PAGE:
Day 3. Labruge to Póvoa de Varzim
The albergue in Labruge was very nice but freezing cold. After we showered we sat and shivered until we could stand it no more. We went in search of dinner… the Canadians and their Spanish friend had already decamped to a coffee shop but had told us to walk back towards the beach to Rubens II…apparently the place to eat.
We arrived just before 7:00 but he was already open and oh it was toasty warm. We had soup and fresh rolls and a huge plate of chicken and fish and salad and rice. The girls shared the house rosé and I had a coke… all for the princely sum of 25€. It was an absolute bargain considering the amount of food we had… definitely worth a visit if you’re in the area.
We jogged our way back to the albergue and the local kit fit class was well underway in the room next door. We wondered if their energy had warmed the albergue because it wasn’t as cold as when we left. We sorted our things for the morning and the other pilgrims returned and we settled down for the night.
At some stage in the early hours I was woken by a strange whimpering. At first I couldn’t figure out what it was; it sounded like a young child talking/crying quietly. As I woke up a bit more I realised it was Jaqui… she wasn’t crying nor was she talking… it was more of a squeek. .. Sara had also heard it and we’ve had considerable fun today teasing Jaqui… and we’re still not bored with it.
The room grew colder as the night went on. I did manage to sleep but woke this morning to see Jaqui emerge from her sleeping bag like Nanuk of the north, wrapped up in her hoody and fleece with the hood secured tightly around her head… haha the joys of albergue life!
We readied ourselves for the day as our Canadian friends tucked into breakfast. We prefer to walk a little before stopping but we were surprised to bump into them 5km down the road… ahead of us? We’d walked back the 1km to the coast but apparently there was a shortcut.
They walked on and we stopped for breakfast. Hot chocolate and toast, which turned out to be ham and cheese toasted sandwiches but no matter because they went down very well. We ate in silence watching Portuguese breakfast TV with their version of mystic meg reading the tarot cards for callers… and when we were done we walked on… always on the boardwalk and always beside the sea.
As we walked we took photos of our shadows on the sand; and made fun of Jaqui’s squeeky dreams and just generally acted rather childishly in the morning sun. We watched the little fishing boats bob up and down in the swell… they were there one minute and gone the next. “They’re really small aren’t they” Jaqui said and instantly I thought of Father Ted and his explanation of big and little cows…. I explained the principle to Jaqui and she just rolled her eyes and grinned. In short we had a fun morning… always walking on this endless boardwalk and always beside the sea.
Just as we arrived in Vila de Conde yellow arrows directed us away from the coast. We had to get around the estuary to a bridge. As we’re not following the camino it was nice to see those familiar arrows. We walked into the suburbs passing some rather smart houses. A huge dog jumped up and almost over the gate and gave us a start… but he was very soppy so never barked, he just panted and looked at us with a bit of a smile as we walked by.
Vila de Conde is lovely old town. We stopped off at the tourist information for a sello and we wandered around the church before heading onwards, still following the arrows. We walked through the narrow steets until it opened up to modern suburbs and a park.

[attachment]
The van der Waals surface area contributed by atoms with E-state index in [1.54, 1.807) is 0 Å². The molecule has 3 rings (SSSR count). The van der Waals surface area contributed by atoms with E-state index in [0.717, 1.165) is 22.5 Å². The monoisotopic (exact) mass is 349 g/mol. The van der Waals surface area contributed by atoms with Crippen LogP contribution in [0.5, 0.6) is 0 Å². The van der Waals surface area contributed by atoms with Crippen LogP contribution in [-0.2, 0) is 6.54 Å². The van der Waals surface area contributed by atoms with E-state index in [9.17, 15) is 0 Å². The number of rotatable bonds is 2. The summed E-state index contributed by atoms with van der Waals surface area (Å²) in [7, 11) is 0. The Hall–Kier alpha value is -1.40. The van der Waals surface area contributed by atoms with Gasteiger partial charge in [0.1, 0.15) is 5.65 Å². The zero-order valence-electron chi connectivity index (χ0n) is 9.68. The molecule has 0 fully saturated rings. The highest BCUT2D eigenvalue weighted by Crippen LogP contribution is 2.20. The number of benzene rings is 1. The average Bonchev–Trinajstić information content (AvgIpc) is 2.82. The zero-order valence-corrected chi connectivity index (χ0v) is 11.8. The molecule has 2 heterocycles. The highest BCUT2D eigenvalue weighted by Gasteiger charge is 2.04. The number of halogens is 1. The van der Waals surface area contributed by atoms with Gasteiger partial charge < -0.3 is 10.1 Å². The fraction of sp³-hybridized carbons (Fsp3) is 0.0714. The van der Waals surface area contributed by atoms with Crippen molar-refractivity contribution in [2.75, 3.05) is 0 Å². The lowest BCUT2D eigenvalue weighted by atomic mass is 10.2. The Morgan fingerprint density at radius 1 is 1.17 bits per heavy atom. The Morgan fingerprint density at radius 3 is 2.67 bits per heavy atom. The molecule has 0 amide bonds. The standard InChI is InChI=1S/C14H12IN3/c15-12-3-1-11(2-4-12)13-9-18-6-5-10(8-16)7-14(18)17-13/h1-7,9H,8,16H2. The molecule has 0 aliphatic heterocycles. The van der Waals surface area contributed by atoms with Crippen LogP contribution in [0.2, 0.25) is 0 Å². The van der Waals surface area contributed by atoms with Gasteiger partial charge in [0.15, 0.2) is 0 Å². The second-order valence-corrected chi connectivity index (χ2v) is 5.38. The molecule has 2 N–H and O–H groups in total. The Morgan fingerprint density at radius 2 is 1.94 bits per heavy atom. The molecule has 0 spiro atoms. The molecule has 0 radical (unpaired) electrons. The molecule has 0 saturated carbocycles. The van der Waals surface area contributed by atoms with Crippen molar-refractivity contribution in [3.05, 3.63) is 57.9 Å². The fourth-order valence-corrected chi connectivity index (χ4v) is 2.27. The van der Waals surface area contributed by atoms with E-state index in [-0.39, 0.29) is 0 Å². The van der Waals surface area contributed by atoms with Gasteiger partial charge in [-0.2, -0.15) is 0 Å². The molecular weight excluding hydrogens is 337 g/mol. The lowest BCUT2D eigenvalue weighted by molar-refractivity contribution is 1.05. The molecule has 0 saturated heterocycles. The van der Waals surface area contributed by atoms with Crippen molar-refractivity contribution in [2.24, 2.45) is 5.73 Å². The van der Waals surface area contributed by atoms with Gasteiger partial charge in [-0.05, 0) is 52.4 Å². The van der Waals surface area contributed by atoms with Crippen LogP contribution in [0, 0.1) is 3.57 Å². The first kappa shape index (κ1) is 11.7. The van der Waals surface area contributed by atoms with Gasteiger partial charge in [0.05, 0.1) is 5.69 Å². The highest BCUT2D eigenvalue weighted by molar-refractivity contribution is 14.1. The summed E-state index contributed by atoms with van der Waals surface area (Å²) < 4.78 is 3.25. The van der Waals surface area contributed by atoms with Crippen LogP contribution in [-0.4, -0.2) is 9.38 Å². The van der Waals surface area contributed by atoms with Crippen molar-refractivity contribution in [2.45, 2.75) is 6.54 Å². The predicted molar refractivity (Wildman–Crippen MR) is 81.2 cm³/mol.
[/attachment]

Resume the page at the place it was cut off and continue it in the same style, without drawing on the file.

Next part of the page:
We spotted a cafe in the park and decided it was lunchtime. There was no menu the choice was fish or pork… I choose pork and the girls fish. It was another feast for just 5€ each… and we had soup to start. We never intended to eat a full lunch but at least we wouldn’t need to eat tonight.
On we walked through the residential quarter. We knew we weren’t far from the coast but the camino was directing us across country… and it made a nice change. But towns lull you into a false sense of security. You think it’s safe easy walking but in reality there are hazards everywhere. For example a small kerb when you’re not expecting it… and suddenly you’re down on your knees cursing your own stupidity… and then you realise that it hurts and then you realise that you’ve opened up that cut and skinned off all the new skin… Really? I mean really? Come on! Give a pilgrim a break!
I could see the blood seeping through my Skins and I left a bloody knee print on the pavement. Fortunately we were only 30 minutes from the albergue. I was so cross.
We walked on past a full cafe… one chap called across “hey baby hello” he called. He waved and I waved back. I laughed to the girls; I might fall over a lot but I’ve still got it…to which Jaqui replied “yeah but did you see him? You should be careful with what you’re pulling” which caused more laughing and good humour.
At the albergue, the first job was to get my Skins off and check the damage. It was as I feared… Bother! It’s not fair! I showered and we covered the broken skin in Betadine and dressings. At least we’re not going to be scrambling over rocks and cliffs and I could clean the wound quickly… please everyone keep your fingers crossed that all will be well!
We did our washing and changed and went in search of coffee and cake… we walked along the seafront and watched the sun sparkling on the sea before turning back to find a cafe….and oh my goodness we found a great one! Three cakes and six coffees later we rolled out high on the sugar.
We stopped in a supermercado for some fruit and ended up with crisps and a bottle of vinho verde! The chap behind the till kindly opened the bottle for us and we wished him him a good evening and meandered back to the albergue; it’s only 6:00pm but we reckon we’ll be asleep well before lights out.
What a day! Bom Dias everyone!